Wise Foods started out as Wise Potato Chip Company, founded in Berwick, Pennsylvania, in 1921 by a young man named Earl Wise, Sr. He owned Wise Delicatessen and began making potato chips as a way to make use of excess potatoes, initially cooking them in his mother's kitchen, and then selling them to customers in brown paper bags. At the time, potato chips were generally kept in glass display cases or cracker barrels, and scooped into paper bags for customers. The bags developed grease spots and did not keep the chips fresh for very long, eventually leading to the development of waxed paper bags. Wise's chips proved an immediate hit with customers and soon the delicatessen owner became a regional potato chip mogul, remodeling a garage to serve as his initial factory. He had his first delivery truck by 1922. For a logo he decided on a picture of an owl, a creature known to be "wise."
The snack industry and the fortunes of the Wise Potato Chip Company improved dramatically after World War II. Per capita consumption of potato chips in the United States increased from 1.91 pounds in 1945 to 2.56 pounds a decade later. Corn chips, pretzels, popcorn, peanut butter sandwiches, crackers with cheese, and fried bacon rinds also grew in popularity.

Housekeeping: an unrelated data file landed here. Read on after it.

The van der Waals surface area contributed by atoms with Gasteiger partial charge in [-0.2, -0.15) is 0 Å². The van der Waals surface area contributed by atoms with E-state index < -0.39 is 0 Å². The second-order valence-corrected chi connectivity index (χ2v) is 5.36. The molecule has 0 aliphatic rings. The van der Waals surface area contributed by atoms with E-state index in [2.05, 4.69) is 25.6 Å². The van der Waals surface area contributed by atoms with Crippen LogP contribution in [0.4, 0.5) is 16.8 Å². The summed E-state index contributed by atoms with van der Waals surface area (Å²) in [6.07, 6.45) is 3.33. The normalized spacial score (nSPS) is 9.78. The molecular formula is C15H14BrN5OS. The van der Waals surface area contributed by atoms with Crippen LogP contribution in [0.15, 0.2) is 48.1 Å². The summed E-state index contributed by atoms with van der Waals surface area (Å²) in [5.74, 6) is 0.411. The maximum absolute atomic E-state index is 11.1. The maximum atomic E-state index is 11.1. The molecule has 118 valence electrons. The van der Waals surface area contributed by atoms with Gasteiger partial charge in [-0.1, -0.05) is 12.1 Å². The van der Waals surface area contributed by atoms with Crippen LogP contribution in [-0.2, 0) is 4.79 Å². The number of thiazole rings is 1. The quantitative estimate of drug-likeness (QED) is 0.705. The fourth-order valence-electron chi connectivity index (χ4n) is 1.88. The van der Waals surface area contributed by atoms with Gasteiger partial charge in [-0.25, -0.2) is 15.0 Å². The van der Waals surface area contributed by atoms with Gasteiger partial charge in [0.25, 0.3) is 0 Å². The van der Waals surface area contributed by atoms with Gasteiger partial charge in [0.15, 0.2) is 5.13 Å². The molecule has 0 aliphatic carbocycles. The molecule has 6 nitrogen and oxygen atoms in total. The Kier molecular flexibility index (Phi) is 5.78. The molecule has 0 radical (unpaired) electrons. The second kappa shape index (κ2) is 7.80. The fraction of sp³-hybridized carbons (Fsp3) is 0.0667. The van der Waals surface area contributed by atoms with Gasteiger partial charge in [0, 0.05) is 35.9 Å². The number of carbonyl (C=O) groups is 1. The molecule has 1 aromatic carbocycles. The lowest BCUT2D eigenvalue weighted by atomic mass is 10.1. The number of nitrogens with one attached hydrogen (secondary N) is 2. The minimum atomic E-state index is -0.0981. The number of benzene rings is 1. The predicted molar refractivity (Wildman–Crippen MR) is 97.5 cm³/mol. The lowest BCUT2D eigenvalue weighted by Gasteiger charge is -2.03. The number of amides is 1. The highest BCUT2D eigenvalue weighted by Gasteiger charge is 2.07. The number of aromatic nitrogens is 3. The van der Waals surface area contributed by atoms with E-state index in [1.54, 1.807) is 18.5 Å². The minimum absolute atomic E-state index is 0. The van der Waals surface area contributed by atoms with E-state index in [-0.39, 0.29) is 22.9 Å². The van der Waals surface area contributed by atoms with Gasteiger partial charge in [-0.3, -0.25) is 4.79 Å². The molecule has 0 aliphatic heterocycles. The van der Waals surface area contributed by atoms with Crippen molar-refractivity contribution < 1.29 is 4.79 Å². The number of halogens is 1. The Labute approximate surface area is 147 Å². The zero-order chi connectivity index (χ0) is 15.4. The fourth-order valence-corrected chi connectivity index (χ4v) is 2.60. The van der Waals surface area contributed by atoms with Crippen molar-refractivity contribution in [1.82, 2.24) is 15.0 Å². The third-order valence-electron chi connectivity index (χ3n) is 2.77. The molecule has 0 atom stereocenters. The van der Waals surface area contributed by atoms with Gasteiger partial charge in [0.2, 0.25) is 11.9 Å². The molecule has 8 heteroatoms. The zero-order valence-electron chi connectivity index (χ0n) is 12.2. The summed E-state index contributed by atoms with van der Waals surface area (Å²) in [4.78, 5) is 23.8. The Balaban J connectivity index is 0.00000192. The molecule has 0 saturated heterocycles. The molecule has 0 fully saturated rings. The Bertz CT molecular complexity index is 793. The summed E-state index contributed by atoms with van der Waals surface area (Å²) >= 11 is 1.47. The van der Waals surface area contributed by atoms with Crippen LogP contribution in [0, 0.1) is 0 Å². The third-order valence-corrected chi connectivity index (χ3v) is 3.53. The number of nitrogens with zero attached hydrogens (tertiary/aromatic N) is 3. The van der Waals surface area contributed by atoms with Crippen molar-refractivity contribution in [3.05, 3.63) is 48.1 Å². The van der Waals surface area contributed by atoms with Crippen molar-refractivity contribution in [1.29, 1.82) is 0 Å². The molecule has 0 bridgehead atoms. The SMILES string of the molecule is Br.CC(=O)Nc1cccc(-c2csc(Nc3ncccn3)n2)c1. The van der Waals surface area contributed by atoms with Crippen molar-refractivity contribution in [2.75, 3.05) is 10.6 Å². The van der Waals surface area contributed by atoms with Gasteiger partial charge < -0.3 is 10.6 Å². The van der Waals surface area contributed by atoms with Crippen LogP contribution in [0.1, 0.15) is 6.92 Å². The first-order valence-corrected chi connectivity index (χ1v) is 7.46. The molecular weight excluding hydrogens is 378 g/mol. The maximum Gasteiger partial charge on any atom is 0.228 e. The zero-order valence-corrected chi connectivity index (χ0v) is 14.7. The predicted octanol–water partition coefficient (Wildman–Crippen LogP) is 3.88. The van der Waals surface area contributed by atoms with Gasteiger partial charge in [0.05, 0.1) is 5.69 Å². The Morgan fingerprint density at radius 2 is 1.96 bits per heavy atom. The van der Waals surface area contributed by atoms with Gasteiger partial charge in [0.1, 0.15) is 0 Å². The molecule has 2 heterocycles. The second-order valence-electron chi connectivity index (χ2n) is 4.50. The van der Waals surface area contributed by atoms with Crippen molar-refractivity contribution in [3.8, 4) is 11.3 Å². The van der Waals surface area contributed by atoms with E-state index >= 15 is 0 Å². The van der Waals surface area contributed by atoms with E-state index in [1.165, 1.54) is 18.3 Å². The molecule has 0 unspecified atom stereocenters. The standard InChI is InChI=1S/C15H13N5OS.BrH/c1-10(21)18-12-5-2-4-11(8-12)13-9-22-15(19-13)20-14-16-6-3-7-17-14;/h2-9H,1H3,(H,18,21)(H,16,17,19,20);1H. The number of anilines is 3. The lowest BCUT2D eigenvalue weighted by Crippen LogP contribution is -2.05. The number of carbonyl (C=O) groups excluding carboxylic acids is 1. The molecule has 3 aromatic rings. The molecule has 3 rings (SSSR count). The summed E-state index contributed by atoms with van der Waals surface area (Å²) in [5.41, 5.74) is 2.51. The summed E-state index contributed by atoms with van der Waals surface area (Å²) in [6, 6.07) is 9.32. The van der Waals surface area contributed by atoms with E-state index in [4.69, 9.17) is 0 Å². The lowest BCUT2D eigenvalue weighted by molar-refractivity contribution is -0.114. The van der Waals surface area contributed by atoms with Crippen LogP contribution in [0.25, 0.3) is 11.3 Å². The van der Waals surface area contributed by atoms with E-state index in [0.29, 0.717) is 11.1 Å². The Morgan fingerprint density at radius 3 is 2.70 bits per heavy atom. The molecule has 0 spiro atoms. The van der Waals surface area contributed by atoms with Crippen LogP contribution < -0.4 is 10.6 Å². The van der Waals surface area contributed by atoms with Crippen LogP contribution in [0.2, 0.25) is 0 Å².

In 1964 the Wise Potato Crisps company passed out of the Wise family, when it was acquired by the Borden Condensed Milk Co.. In 1968 Wise Potato Chip company, which now sold popcorn, Cheez Doodles, Bravos Tortilla Chips, and other snack foods changed its name to Wise Foods, Inc. In 1989 Wise acquired Moore's Quality Snack Foods, which also produced salty snacks marketing mostly in Virginia and the Carolinas.
In October 2000 the company finally changed hands, bought by the private New York investment firm of Palladium Equity Partners L.L.C. for $96 million. Because Wise represented the firm's first involvement in the food business, Palladium teamed up with a specialist in the field, Ardale Enterprises, whose principals, J. Robert Hall and Keith Lyon.
As eating habits changed and health concerns over salty snacks increased, Wise introduced new flavors, but did not follow competitors into offering healthier alternatives. Wise made some changes in the 2000s to improve its competitiveness. It closed the Quinlan Pretzel Co. plant in Denver Pennsylvania, in 2002 and contracted with another area company to make pretzels under the Quinlan name.
In 2004 Palladium began infusing cash to help Wise in its efforts to cut into Frito-Lay's share in Wise's key markets, including the introduction of new packaging for all of its products. Much of the money would be spent on the New York City metropolitan area, Wise's largest market. In the summer of 2005 Wise forged direct ties to the New York Mets through a multi-tiered, three-year sponsorship deal that made Wise the Official Potato Chip of the Mets. As such, Wise products would be sold exclusively at Shea Stadium, where Wise also would receive extensive signage in center field. In addition, Wise would air frequent radio spots on the team's Spanish-language radio broadcasts. There was every indication that Wise would fortify its position in traditional markets, but whether it could successfully compete against Frito-Lay on a larger stage remained in doubt.
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